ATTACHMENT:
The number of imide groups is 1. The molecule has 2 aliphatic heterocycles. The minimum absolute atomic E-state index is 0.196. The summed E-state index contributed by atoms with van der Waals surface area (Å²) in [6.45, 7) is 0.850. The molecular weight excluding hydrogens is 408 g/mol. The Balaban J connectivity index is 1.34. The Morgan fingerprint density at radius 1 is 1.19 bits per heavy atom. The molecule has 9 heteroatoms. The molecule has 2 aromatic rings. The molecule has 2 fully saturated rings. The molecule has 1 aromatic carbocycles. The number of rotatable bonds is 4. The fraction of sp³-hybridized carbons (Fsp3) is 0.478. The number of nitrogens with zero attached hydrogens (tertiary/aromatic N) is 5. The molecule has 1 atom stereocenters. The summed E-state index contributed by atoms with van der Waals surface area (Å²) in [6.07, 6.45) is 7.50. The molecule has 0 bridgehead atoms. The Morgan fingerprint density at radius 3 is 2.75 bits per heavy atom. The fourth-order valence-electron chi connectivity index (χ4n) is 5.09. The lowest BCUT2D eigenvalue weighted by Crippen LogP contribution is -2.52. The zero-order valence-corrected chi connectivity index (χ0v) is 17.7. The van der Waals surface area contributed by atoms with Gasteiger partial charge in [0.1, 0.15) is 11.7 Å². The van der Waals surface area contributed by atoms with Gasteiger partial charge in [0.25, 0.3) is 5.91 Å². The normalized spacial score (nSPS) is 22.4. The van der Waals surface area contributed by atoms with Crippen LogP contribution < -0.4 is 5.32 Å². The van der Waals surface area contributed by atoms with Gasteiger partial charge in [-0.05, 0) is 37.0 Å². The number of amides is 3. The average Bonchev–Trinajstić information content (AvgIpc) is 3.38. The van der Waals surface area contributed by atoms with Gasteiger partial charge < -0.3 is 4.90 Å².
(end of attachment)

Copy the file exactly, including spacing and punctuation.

The number of imide groups is 1. The molecule has 2 aliphatic heterocycles. The minimum absolute atomic E-state index is 0.196. The summed E-state index contributed by atoms with van der Waals surface area (Å²) in [6.45, 7) is 0.850. The molecular weight excluding hydrogens is 408 g/mol. The Balaban J connectivity index is 1.34. The Morgan fingerprint density at radius 1 is 1.19 bits per heavy atom. The molecule has 9 heteroatoms. The molecule has 2 aromatic rings. The molecule has 2 fully saturated rings. The molecule has 1 aromatic carbocycles. The number of rotatable bonds is 4. The fraction of sp³-hybridized carbons (Fsp3) is 0.478. The number of nitrogens with zero attached hydrogens (tertiary/aromatic N) is 5. The molecule has 1 atom stereocenters. The summed E-state index contributed by atoms with van der Waals surface area (Å²) in [6.07, 6.45) is 7.50. The molecule has 0 bridgehead atoms. The Morgan fingerprint density at radius 3 is 2.75 bits per heavy atom. The fourth-order valence-electron chi connectivity index (χ4n) is 5.09. The lowest BCUT2D eigenvalue weighted by Crippen LogP contribution is -2.52. The zero-order valence-corrected chi connectivity index (χ0v) is 17.7. The van der Waals surface area contributed by atoms with Gasteiger partial charge in [0.1, 0.15) is 11.7 Å². The van der Waals surface area contributed by atoms with Gasteiger partial charge in [0.25, 0.3) is 5.91 Å². The normalized spacial score (nSPS) is 22.4. The van der Waals surface area contributed by atoms with Crippen LogP contribution < -0.4 is 5.32 Å². The van der Waals surface area contributed by atoms with Gasteiger partial charge in [-0.05, 0) is 37.0 Å². The number of amides is 3. The average Bonchev–Trinajstić information content (AvgIpc) is 3.38. The van der Waals surface area contributed by atoms with Gasteiger partial charge < -0.3 is 4.90 Å².